INQUIRER: Philadelphia Newspapers L.L.C. can bar its lenders from using $300 million in debt they are owed to try to purchase the company at auction next week, a federal judge ruled today. The decision by U.S. District Judge Eduardo C. Robreno reverses a ruling by Chief Bankruptcy Judge Stephen Raslavich. Lawyers for the company’s senior lenders – which include Angelo, Gordon & Co., the CIT Group, Wells Fargo and Eaton Vance (Citizens Bank put the deal together) – had argued that it would be unfair if they had to bid cash, like other potential buyers, for property that served as the collateral for their loan. They would, in effect, have to put up money to gain control of property on which they already had a lien. They contended that the bankruptcy code gave them the right to a credit bid. The company’s lawyer, Lawrence G. McMichael, contended that so-called credit bidding by the lenders would have a “chilling effect” on other bidders and could mean the company would not receive a fair return for its sale. McMichael argued that the bankruptcy statutes included a provision for such a sale without the lenders’ having the right to credit-bid. Robreno ruled that McMichael was right, that the company’s plan, without credit bidding, would meet the requirements of the bankruptcy code by providing lenders “the indubitible equivalent” of collateral being sold. MORE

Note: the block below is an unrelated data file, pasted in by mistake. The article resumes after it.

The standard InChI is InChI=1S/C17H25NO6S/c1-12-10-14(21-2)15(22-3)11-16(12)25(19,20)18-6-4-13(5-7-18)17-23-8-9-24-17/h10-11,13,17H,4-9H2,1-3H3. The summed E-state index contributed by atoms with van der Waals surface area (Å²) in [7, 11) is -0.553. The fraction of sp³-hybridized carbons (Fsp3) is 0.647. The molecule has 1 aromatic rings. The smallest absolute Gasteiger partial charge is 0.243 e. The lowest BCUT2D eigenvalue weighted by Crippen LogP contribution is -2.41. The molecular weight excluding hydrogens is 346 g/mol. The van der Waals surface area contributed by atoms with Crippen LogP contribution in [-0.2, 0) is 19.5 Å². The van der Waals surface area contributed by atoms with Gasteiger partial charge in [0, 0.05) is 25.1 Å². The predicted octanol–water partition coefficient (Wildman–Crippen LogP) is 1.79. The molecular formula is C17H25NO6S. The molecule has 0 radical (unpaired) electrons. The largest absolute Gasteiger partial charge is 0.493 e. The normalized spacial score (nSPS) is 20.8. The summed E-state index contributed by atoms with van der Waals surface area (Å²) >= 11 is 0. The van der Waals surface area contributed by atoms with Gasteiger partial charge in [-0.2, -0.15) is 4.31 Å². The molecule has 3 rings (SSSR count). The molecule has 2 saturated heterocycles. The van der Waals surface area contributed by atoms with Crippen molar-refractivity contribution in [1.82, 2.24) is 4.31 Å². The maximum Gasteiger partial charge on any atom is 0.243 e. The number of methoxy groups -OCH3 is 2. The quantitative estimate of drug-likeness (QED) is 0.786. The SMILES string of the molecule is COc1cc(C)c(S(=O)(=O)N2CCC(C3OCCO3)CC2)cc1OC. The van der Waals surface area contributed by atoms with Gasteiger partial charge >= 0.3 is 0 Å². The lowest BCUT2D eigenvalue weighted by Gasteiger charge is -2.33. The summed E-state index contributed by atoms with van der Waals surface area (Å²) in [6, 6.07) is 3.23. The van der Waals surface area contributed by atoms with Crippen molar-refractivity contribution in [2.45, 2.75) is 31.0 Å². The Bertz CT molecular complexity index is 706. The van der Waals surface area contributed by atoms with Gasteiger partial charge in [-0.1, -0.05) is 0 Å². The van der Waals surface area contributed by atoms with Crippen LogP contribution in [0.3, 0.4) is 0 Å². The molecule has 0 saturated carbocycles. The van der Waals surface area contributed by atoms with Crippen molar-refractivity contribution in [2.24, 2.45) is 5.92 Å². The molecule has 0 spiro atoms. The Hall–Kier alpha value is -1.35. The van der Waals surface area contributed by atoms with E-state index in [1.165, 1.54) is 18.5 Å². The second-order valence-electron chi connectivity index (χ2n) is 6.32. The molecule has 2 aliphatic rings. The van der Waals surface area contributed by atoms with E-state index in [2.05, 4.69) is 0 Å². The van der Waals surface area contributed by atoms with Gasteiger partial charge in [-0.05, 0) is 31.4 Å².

TRANSLATION: In other words, the people that loaned Tierney and Co. $318 million to buy the Inquirer/DN cannot use that still-unpaid loan as part of their bid to buy the bankrupt papers which go up for auction November 18th. Bids must be cash-only, and the judge’s ruling leaves Tierney and Co. as the highest bidder, as of this writing. Stay tuned.
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